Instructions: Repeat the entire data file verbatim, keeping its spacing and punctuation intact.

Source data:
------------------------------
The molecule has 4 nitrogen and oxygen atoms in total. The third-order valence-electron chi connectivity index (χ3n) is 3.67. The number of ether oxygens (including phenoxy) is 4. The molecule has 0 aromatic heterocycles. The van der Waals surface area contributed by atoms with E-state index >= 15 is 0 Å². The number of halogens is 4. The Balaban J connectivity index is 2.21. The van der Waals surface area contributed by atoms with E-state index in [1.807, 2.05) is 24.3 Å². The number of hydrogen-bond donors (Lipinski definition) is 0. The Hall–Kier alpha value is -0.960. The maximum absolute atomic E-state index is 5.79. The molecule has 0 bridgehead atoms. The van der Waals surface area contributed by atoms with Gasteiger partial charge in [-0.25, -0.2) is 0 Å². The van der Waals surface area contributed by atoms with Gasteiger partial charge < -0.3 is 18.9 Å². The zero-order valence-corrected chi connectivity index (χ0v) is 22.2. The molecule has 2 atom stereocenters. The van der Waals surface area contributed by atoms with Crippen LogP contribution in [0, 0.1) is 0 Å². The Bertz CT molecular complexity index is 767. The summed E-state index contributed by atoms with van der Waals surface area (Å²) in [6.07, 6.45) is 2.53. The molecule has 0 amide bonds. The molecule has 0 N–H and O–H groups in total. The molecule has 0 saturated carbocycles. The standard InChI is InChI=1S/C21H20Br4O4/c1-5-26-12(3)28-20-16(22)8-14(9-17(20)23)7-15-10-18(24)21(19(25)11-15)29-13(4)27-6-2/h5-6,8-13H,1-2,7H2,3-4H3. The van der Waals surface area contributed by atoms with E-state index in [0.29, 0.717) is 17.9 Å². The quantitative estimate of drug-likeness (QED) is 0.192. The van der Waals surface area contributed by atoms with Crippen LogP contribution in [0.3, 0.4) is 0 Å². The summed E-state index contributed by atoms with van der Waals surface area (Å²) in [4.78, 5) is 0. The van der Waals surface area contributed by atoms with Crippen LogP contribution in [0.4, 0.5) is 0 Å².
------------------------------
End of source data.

The molecule has 4 nitrogen and oxygen atoms in total. The third-order valence-electron chi connectivity index (χ3n) is 3.67. The number of ether oxygens (including phenoxy) is 4. The molecule has 0 aromatic heterocycles. The van der Waals surface area contributed by atoms with E-state index >= 15 is 0 Å². The number of halogens is 4. The Balaban J connectivity index is 2.21. The van der Waals surface area contributed by atoms with E-state index in [1.807, 2.05) is 24.3 Å². The number of hydrogen-bond donors (Lipinski definition) is 0. The Hall–Kier alpha value is -0.960. The maximum absolute atomic E-state index is 5.79. The molecule has 0 bridgehead atoms. The van der Waals surface area contributed by atoms with Gasteiger partial charge in [-0.25, -0.2) is 0 Å². The van der Waals surface area contributed by atoms with Gasteiger partial charge < -0.3 is 18.9 Å². The zero-order valence-corrected chi connectivity index (χ0v) is 22.2. The molecule has 2 atom stereocenters. The van der Waals surface area contributed by atoms with Crippen LogP contribution in [0, 0.1) is 0 Å². The Bertz CT molecular complexity index is 767. The summed E-state index contributed by atoms with van der Waals surface area (Å²) in [6.07, 6.45) is 2.53. The molecule has 0 amide bonds. The molecule has 0 N–H and O–H groups in total. The molecule has 0 saturated carbocycles. The standard InChI is InChI=1S/C21H20Br4O4/c1-5-26-12(3)28-20-16(22)8-14(9-17(20)23)7-15-10-18(24)21(19(25)11-15)29-13(4)27-6-2/h5-6,8-13H,1-2,7H2,3-4H3. The van der Waals surface area contributed by atoms with E-state index in [0.29, 0.717) is 17.9 Å². The quantitative estimate of drug-likeness (QED) is 0.192. The van der Waals surface area contributed by atoms with Crippen LogP contribution in [0.3, 0.4) is 0 Å². The summed E-state index contributed by atoms with van der Waals surface area (Å²) in [4.78, 5) is 0. The van der Waals surface area contributed by atoms with Crippen LogP contribution in [0.4, 0.5) is 0 Å².